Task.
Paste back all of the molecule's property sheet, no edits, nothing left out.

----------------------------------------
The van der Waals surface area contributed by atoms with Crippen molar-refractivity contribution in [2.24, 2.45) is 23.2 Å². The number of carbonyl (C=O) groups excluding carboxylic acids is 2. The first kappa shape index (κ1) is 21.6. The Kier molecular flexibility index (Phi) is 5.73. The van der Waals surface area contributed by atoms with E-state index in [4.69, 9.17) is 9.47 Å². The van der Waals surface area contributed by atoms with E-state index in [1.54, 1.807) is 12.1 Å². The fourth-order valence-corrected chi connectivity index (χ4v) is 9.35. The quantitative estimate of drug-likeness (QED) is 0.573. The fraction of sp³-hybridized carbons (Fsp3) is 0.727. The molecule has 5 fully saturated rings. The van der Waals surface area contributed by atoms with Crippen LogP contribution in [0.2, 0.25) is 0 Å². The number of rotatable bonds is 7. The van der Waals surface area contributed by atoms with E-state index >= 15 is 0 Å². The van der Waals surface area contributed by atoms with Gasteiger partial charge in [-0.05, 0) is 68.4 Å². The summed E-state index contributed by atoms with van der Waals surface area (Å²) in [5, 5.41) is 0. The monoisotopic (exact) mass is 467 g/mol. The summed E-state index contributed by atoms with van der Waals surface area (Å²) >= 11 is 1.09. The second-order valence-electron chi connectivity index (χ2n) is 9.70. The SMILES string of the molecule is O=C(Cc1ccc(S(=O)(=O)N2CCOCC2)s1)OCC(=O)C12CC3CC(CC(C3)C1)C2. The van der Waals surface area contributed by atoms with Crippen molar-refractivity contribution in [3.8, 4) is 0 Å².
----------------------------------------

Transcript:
The van der Waals surface area contributed by atoms with Crippen molar-refractivity contribution in [2.24, 2.45) is 23.2 Å². The number of carbonyl (C=O) groups excluding carboxylic acids is 2. The first kappa shape index (κ1) is 21.6. The Kier molecular flexibility index (Phi) is 5.73. The van der Waals surface area contributed by atoms with E-state index in [4.69, 9.17) is 9.47 Å². The van der Waals surface area contributed by atoms with E-state index in [1.54, 1.807) is 12.1 Å². The fourth-order valence-corrected chi connectivity index (χ4v) is 9.35. The quantitative estimate of drug-likeness (QED) is 0.573. The fraction of sp³-hybridized carbons (Fsp3) is 0.727. The molecule has 5 fully saturated rings. The van der Waals surface area contributed by atoms with Crippen LogP contribution in [0.2, 0.25) is 0 Å². The number of rotatable bonds is 7. The van der Waals surface area contributed by atoms with E-state index >= 15 is 0 Å². The van der Waals surface area contributed by atoms with Gasteiger partial charge in [-0.05, 0) is 68.4 Å². The summed E-state index contributed by atoms with van der Waals surface area (Å²) in [5, 5.41) is 0. The monoisotopic (exact) mass is 467 g/mol. The summed E-state index contributed by atoms with van der Waals surface area (Å²) >= 11 is 1.09. The second-order valence-electron chi connectivity index (χ2n) is 9.70. The SMILES string of the molecule is O=C(Cc1ccc(S(=O)(=O)N2CCOCC2)s1)OCC(=O)C12CC3CC(CC(C3)C1)C2. The van der Waals surface area contributed by atoms with Crippen molar-refractivity contribution in [3.8, 4) is 0 Å².